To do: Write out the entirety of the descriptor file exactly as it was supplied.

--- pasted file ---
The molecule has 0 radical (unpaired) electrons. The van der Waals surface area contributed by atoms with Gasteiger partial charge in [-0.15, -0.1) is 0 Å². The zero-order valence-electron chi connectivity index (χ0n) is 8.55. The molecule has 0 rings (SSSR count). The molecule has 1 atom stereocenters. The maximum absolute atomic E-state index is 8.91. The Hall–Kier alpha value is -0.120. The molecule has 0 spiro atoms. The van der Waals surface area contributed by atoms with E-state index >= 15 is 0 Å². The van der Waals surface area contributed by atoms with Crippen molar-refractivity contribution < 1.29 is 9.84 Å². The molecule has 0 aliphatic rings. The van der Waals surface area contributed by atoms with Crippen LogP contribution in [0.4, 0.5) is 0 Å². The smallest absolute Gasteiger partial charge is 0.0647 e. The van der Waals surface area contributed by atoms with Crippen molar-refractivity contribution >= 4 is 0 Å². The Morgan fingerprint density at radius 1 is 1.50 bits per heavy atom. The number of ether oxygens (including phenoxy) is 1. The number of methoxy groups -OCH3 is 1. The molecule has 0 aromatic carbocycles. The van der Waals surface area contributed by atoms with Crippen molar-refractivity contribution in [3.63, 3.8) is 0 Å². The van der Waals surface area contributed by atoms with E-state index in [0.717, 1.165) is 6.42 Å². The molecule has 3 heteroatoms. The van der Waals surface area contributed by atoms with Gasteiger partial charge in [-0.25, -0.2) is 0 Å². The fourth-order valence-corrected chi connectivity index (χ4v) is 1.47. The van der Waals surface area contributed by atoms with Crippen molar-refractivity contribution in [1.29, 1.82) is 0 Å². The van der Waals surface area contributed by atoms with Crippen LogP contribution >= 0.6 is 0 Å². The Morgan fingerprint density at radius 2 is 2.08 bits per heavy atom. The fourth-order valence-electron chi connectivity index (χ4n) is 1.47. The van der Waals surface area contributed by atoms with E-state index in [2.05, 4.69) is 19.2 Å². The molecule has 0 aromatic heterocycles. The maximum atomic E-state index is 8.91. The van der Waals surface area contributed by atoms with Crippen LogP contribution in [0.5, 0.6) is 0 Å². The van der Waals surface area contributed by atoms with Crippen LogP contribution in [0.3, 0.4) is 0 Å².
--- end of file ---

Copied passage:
The molecule has 0 radical (unpaired) electrons. The van der Waals surface area contributed by atoms with Gasteiger partial charge in [-0.15, -0.1) is 0 Å². The zero-order valence-electron chi connectivity index (χ0n) is 8.55. The molecule has 0 rings (SSSR count). The molecule has 1 atom stereocenters. The maximum absolute atomic E-state index is 8.91. The Hall–Kier alpha value is -0.120. The molecule has 0 spiro atoms. The van der Waals surface area contributed by atoms with E-state index >= 15 is 0 Å². The van der Waals surface area contributed by atoms with Crippen molar-refractivity contribution < 1.29 is 9.84 Å². The molecule has 0 aliphatic rings. The van der Waals surface area contributed by atoms with Crippen LogP contribution in [0.4, 0.5) is 0 Å². The smallest absolute Gasteiger partial charge is 0.0647 e. The van der Waals surface area contributed by atoms with Crippen molar-refractivity contribution >= 4 is 0 Å². The Morgan fingerprint density at radius 1 is 1.50 bits per heavy atom. The number of ether oxygens (including phenoxy) is 1. The number of methoxy groups -OCH3 is 1. The molecule has 0 aromatic carbocycles. The van der Waals surface area contributed by atoms with Crippen molar-refractivity contribution in [3.63, 3.8) is 0 Å². The van der Waals surface area contributed by atoms with E-state index in [0.717, 1.165) is 6.42 Å². The molecule has 3 heteroatoms. The van der Waals surface area contributed by atoms with Gasteiger partial charge in [-0.25, -0.2) is 0 Å². The fourth-order valence-corrected chi connectivity index (χ4v) is 1.47. The van der Waals surface area contributed by atoms with Crippen molar-refractivity contribution in [1.29, 1.82) is 0 Å². The van der Waals surface area contributed by atoms with Crippen LogP contribution >= 0.6 is 0 Å². The Morgan fingerprint density at radius 2 is 2.08 bits per heavy atom. The fourth-order valence-electron chi connectivity index (χ4n) is 1.47. The van der Waals surface area contributed by atoms with E-state index in [2.05, 4.69) is 19.2 Å². The molecule has 0 aromatic heterocycles. The maximum atomic E-state index is 8.91. The van der Waals surface area contributed by atoms with Crippen LogP contribution in [0.5, 0.6) is 0 Å². The van der Waals surface area contributed by atoms with Crippen LogP contribution in [0.3, 0.4) is 0 Å².